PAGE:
Also, even the smaller home emergency units like this 12 kW unit, still use 1-2 gallons of propane per hour--10 days of emergency power will require 240-480 gallons of propane.

    If you have/want grid tie solar power... The two major ways of gathering that power are:

    1. to use a system like the Xantrex XW unit which consists of solar charge controllers and integrated Grid Tie / Off Grid inverters with transfer switches...

    2. using your current Grid Tied inverter system and a standard sine wave inverter. You can actually back drive an Off Grid inverter with a Grid Tie inverter and charge your battery banks. There are some newer solutions just out there that will integrate battery charging control into this type of system--but I do not know enough to recommend any setups yet. If not done correctly, you can severely overcharge and damage your battery bank.

    Perhaps Solar Guppy (or others) can recommend some equipment manufacturer(s) and model numbers that can be put together to support the #2 type system.

    -Bill
    Near San Francisco California: 3.5kWatt Grid Tied Solar power system+small backup genset
  • Solar GuppySolar Guppy Solar Expert Posts: 1,962 ✭✭✭
    Re: Options when Utility power goes out

    My "backup" is a Xantrex XW-6048. My Gridtie is 12kW of PV into 3 GT inverters, a pair of Xantrex GT5.0's and a GT3.3. Last weekend, I ran a "hurriance check" and took the whole house 100% offgrid and used the GT's as inverter/chargers ( they sync to the XW-6048's output )

    I have a "emergency" cross-connect breaker that connects the Output of the XW-6048 to the main panel, default configuration, the XW-6048 powers only the homes AC. The cross connect is very simple as the XW-6048 is split phase. All that is needed is to open the input breaker to the XW, trip the houses main 200 amp breaker and engage the cross-over breaker ( ties the XW-6048 to the main panel and hence the GT's outputs ). 5 minutes later the GT's came online and I was running the AC, the pool pump and all the loads in the house AND putting about 50 amps into the battery bank ( 440ah @ 48V ). With the GT's having a peak available of about 10kW AC and the XW-6048's 6kW AC, I can run all day long this way and fully charge that battery bank, which is enough to run the AC and basic house loads ( plama TV, Computers and refrig ) all night. The only issue I had was when the AC kicked in, it would trip offline the GT's, no big deal, they come back online by themselfs 5 minutes later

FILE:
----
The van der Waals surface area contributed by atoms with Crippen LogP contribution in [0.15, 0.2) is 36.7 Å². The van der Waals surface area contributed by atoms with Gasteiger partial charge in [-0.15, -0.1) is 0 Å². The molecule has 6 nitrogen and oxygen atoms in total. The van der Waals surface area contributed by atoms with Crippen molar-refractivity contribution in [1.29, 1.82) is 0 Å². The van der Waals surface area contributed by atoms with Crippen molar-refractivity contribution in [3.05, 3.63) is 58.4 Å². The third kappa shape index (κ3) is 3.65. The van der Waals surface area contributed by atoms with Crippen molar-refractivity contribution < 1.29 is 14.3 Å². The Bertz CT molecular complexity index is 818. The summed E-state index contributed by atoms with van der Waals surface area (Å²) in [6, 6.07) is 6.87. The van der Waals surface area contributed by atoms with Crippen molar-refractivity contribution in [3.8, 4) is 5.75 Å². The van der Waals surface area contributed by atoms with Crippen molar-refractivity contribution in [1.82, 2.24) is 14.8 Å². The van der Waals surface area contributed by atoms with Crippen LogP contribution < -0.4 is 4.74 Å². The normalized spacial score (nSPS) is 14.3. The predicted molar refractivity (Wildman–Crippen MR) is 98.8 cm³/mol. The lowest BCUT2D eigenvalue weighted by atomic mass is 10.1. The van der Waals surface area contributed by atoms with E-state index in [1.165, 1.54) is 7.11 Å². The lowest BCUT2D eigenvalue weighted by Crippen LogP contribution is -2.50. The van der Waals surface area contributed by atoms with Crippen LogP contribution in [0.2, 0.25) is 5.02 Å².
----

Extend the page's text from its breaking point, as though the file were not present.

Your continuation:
In theory, I can go forever like this if the Grid gets wacked by a big storm ( IE hurriance ) and still use everything in the house with NO generators or need to store fuel, just need sunny days and this is without using charge controllers

    Only thing I have to watch is the battery voltage and the main breaker to the house MUST be tripped, which are manually operations. This could be improved saftey wise as its NOT a good thing to have a offgrid inverter backfeeding, but this is only for emergencys when the grids toast. Normally, the XW-6048 powers the AC and the Outback FX-3048 powers the office, living room and kitchen with auto transfer relays built into the inverters

    While not automated, it does allows fully use of the PV and the kW's from the GT's should the need arise without the need for High voltage charge controllers. It also gives a signifigant increase in what loads can be driven as the GT's are more than 2X the AC watts than the XW-6048 is and they load share, something a charge controller only settup can't do.